Daily Archives: October 4, 2010

>NJPP Monday Minute 10/4/10: ‘Friending’ schools in Newark

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There are those in New Jersey, among them Governor Christie, who argue that the state spends too much money on too many things – including its public schools. But in order to have an honest, informed debate about that public investment, it’s important to compare the rhetoric with the actual numbers to see if they match up.

Sometimes they don’t.

Take for example state spending on Newark’s public schools. Compare the numbers discussed publicly in recent weeks and the actual numbers reported by the state. And then contrast those figures with the pledge of $100 million of Facebook stock to the Newark schools that was announced September 24.

A day before Facebook CEO Mark Zuckerberg made his announcement, alongside Newark Mayor Cory Booker and Governor Christie, on “The Oprah Winfrey Show,” the governor decried the deplorable and wasteful state of education in Newark, telling the Star-Ledger that New Jersey spends a whopping $24,000 per student in the Newark school system.

That figure is incorrect, according to data from the governor’s own administration. The New Jersey Department of Education’s Office of Fiscal Policy and Planning puts per student spending in Newark at $16,911 in the 2009-2010 school year budget (down from $19,756 the previous year.) The 2009-2010 state average for per student spending is $13,860, according to DOE.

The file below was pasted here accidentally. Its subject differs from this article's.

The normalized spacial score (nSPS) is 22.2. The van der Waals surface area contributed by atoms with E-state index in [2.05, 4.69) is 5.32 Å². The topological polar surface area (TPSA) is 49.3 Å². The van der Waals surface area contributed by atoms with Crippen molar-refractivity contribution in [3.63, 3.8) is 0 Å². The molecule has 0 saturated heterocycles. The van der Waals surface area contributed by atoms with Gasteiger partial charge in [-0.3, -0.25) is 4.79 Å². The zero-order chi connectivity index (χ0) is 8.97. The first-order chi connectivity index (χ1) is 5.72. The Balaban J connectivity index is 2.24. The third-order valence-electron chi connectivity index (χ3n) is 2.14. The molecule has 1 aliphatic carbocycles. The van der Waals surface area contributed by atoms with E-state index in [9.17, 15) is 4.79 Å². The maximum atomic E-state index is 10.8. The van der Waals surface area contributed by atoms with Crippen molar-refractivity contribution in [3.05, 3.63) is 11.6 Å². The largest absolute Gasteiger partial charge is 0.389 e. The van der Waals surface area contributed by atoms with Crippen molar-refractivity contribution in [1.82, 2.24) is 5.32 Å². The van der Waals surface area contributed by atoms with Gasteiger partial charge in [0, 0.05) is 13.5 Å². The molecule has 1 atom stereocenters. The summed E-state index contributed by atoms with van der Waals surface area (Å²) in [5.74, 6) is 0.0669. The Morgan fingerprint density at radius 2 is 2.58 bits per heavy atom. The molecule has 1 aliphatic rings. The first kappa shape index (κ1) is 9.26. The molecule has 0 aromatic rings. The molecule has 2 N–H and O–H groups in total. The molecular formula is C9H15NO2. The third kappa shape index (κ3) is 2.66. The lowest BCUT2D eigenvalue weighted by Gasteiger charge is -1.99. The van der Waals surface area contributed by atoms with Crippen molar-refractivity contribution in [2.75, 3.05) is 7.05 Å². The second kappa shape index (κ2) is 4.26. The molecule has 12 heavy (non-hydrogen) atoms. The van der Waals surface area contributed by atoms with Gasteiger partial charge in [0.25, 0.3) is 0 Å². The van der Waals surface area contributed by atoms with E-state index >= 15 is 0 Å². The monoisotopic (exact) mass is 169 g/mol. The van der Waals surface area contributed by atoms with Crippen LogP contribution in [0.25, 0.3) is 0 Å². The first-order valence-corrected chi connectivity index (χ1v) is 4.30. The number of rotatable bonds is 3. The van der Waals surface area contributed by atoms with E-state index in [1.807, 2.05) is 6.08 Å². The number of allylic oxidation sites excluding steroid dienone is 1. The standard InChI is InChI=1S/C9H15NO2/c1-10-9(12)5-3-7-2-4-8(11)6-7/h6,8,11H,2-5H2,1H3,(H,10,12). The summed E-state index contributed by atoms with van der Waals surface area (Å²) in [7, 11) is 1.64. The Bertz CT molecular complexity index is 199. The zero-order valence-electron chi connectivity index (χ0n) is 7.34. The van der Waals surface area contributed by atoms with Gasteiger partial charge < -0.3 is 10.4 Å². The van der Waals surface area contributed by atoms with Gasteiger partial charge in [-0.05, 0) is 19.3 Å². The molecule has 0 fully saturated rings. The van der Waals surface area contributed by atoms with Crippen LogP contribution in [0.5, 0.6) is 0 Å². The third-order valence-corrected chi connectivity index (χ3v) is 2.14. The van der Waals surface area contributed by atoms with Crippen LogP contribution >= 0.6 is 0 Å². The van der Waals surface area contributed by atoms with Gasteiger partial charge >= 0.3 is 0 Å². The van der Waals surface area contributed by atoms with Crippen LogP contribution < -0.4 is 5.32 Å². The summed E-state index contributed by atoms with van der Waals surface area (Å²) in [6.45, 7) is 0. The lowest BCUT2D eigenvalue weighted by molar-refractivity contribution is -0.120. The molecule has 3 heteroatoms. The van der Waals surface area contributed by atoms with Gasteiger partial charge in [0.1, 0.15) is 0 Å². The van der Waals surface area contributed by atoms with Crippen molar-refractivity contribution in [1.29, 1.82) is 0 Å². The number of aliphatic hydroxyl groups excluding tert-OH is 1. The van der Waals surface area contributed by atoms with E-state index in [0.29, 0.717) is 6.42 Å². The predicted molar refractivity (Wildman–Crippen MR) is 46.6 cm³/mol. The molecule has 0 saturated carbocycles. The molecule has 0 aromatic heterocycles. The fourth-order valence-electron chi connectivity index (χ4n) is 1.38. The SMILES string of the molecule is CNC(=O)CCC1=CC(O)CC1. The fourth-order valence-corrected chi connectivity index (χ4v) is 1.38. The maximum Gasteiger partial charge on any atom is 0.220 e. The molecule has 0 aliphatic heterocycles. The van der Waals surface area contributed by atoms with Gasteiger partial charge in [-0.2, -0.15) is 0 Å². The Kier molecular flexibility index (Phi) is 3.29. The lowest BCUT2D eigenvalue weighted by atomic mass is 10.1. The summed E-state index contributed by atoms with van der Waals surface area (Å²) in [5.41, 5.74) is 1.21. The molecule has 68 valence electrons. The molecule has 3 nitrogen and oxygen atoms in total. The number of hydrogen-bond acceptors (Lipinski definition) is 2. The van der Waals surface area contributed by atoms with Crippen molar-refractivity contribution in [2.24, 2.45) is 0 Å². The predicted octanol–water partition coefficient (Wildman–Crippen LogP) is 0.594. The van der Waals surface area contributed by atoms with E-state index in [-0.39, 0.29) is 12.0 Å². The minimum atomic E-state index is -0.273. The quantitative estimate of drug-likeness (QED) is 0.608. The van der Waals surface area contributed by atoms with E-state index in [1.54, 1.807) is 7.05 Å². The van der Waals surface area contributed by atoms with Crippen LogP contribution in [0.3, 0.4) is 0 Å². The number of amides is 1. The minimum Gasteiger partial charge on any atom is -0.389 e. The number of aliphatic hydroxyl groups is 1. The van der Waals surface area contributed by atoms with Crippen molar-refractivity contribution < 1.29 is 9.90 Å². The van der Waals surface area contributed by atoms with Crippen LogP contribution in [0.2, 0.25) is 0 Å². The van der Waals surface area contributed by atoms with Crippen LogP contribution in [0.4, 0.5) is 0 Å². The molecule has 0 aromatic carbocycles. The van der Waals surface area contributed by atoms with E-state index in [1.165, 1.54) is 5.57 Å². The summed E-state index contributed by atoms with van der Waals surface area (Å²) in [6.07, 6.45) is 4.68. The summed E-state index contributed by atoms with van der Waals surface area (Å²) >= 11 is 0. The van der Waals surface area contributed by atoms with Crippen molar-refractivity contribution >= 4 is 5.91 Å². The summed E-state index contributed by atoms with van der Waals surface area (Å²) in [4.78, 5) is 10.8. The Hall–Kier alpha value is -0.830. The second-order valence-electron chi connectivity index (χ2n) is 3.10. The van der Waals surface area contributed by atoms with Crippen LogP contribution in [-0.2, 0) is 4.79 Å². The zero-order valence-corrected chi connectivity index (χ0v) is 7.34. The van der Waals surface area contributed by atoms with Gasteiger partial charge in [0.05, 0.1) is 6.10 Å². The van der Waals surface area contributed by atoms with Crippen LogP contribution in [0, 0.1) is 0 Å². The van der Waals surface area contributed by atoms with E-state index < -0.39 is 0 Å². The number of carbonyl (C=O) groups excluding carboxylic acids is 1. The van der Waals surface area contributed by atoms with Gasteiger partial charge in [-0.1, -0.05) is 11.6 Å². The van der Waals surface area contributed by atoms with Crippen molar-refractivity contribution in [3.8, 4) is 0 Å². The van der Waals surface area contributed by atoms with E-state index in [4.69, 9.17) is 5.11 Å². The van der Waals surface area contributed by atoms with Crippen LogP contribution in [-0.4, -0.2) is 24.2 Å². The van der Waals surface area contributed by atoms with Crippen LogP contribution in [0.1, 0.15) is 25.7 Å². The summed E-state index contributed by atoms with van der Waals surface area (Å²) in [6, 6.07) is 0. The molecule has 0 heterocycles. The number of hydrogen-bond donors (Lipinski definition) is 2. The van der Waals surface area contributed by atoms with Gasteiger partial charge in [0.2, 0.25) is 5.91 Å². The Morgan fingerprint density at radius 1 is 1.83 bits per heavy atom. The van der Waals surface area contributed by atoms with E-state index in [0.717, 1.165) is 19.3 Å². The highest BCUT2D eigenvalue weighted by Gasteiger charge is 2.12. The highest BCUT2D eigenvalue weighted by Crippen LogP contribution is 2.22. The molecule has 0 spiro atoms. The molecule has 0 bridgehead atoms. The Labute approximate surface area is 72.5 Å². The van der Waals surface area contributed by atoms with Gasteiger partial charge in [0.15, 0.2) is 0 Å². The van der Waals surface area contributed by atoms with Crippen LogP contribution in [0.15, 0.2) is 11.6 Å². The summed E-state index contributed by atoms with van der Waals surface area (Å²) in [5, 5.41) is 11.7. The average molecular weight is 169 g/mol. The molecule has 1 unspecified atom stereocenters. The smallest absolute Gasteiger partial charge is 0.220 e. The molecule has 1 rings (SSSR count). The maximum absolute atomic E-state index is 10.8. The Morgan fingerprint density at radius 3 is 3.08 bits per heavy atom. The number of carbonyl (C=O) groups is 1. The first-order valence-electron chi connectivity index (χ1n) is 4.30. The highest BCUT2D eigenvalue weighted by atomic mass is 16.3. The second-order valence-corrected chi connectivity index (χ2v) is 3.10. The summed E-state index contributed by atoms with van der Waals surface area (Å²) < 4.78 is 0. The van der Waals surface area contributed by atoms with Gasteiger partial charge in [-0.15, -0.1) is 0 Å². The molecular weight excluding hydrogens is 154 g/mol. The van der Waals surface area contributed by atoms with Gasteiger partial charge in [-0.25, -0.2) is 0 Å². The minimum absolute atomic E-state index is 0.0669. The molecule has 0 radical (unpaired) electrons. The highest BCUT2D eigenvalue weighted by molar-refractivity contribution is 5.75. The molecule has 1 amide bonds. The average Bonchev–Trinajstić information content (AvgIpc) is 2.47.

The Education Law Center, a non-profit legal advocacy group that focuses on public school finance, says even that overstates the true cost per student, which varies widely by district. ELC argues a “weighted” calculation is a more accurate measure than simply dividing the total school budget by the number of students because it factors in the higher cost of educating students who might be impoverished or have special learning needs or limited English proficiency. The ELC’s weighted calculations from its March 2010 analysis, which is based on state figures, puts spending per student in Newark at $10,517 for 2009-2010.

Both the Department of Education’s and the Education Law Center’s figures are substantially lower than the figure cited by Governor Christie. The Governor’s Office of Communications referred a question for clarification to the DOE’s Office of Communications. A DOE spokesman said Newark’s per student cost of $23,600 – rounded up to $24,000 by the governor – covers all expenses in Newark, including transportation and “other” costs. The spokesman did not respond to a follow-up inquiry about what “other costs” are included in that more expansive calculation.

Per student spending is one thing, but how much does New Jersey spend in total on Newark’s public schools?